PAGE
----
Use this URL to cite or link to this record in EThOS: http://ethos.bl.uk/OrderDetails.do?uin=uk.bl.ethos.603312
Title: Enterprise and growth in the early engineeing industry : the case of James Nasmyth
Author: Cantrell, John Anthony
Awarding Body: University of Manchester
Current Institution: University of Manchester
Date of Award: 1982
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Abstract:
This thesis is a business and technical history of James Nasmyth's engineering Firms established at the Bridqewater Foundry, Patricroft, near Manchester, between 1836 and 1856. Th~ First two chapters examine the role and contribution of his partners in providinq capital resources, business connections end commercial expertise. Contrary to the impression propagated by Smiles, it is demonstrated that Nasmyth was heavily dependent on the Financial support of these associates for achieving the speedy transition From small workshop to large-scale enqineering factory. Holbrook Gaskell's introduction of efficient accounting systems, credit controls and other monitoring processes was equally important and olaced the activities of the Firm on a sound business Footing. The third chapter investiqates Professor A.E.Musson s observation that Nasmyth was an early pioneer of massproduction engineering, and confirms that he was extensively involved in the production of standardised products, based on stocks of standard patterns,. which were advertised for sale in printed catalogues. This section also attempts to quantify Nesmyth's stock selling activities and argues that this practice was of limited significance when expressed as a percentage of annual turnover. Nasmyth's early plans to establish the "ready-made concern" were diverted by his Firm's preoccupation with heavy capital goods such as locomotives and tools of the largest dimensions. Chapters Four and Five evaluate Nasmyth's mechanical inventions usinq the sales records where appropriate. The steam hammer invention debate is examined, as is the part played by Robert Wilson, who designed the self-acting mechanism. It is suggested that Nesmyth's contribution has been both exaggerated and overpersonalised, though he was primarily responsible For promoting the invention and applying its principle to pile-driving. Chapter Six analyses the markets For locomotives, stationary steam enqines, machine-tools and miscellaneous products, stressing the importance of London and the export trade. Railway company contracts and qovernment orders, both domestic and foreiqn, are shown to have dominated the business. The final chapter looks at working conditions, Nasmyth's system of Factory management and the effect of his labour policies on the work Force. Strike action is explained as a predictable response to the threat posed by the introduction of self-acting machine-tools, which displaced skilled labour. The thesis concludes by emphasising Nasmyth's entrepreneuriel skills. His Fortune and early retirement were as much the result of his commercial perception and business acumen as the product of his undoubted mechanical talent.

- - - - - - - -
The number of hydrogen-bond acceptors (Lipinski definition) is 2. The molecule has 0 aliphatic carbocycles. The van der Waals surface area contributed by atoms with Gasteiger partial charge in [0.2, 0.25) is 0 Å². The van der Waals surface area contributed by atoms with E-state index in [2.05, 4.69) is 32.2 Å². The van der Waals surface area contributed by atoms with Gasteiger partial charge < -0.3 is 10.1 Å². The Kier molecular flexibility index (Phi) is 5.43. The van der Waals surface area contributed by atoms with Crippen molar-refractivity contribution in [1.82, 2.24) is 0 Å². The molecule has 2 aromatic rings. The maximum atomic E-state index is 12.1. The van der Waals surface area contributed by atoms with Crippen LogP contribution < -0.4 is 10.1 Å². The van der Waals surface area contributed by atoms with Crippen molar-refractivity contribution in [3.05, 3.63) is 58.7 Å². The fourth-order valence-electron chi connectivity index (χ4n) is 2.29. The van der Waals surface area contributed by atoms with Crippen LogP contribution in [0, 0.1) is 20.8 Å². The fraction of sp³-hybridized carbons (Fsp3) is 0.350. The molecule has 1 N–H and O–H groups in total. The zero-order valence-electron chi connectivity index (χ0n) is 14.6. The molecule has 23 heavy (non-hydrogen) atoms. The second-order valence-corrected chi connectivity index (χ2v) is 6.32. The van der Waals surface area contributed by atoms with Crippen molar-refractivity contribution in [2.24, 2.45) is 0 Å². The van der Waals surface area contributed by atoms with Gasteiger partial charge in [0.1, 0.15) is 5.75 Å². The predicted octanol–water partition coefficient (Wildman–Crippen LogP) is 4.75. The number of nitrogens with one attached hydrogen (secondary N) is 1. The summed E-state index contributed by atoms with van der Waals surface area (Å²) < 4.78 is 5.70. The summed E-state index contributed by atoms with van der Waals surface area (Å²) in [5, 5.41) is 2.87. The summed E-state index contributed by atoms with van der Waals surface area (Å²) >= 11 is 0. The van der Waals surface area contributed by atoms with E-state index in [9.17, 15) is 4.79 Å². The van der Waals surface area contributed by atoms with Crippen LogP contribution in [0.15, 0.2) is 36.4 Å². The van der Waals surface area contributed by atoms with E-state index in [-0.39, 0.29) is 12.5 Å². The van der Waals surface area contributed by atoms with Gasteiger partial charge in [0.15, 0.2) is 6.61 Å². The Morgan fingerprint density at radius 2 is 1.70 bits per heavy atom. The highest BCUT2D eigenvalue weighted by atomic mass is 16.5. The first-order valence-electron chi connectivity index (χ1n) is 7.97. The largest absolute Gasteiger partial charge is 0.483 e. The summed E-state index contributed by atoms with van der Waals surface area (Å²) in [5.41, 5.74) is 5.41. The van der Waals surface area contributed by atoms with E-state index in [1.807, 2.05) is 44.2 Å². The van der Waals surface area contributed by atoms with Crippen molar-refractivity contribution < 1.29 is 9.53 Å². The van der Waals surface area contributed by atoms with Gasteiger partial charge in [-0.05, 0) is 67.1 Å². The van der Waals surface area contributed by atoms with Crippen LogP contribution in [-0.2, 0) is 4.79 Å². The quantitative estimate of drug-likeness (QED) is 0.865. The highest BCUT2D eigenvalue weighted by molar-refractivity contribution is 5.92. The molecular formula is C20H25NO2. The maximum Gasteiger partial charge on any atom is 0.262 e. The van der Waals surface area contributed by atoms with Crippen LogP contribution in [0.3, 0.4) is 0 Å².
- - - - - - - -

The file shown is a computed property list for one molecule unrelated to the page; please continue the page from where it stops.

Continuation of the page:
Supervisor: Not available Sponsor: Not available
Qualification Name: Thesis (Ph.D.) Qualification Level: Doctoral
EThOS ID: uk.bl.ethos.603312  DOI: Not available
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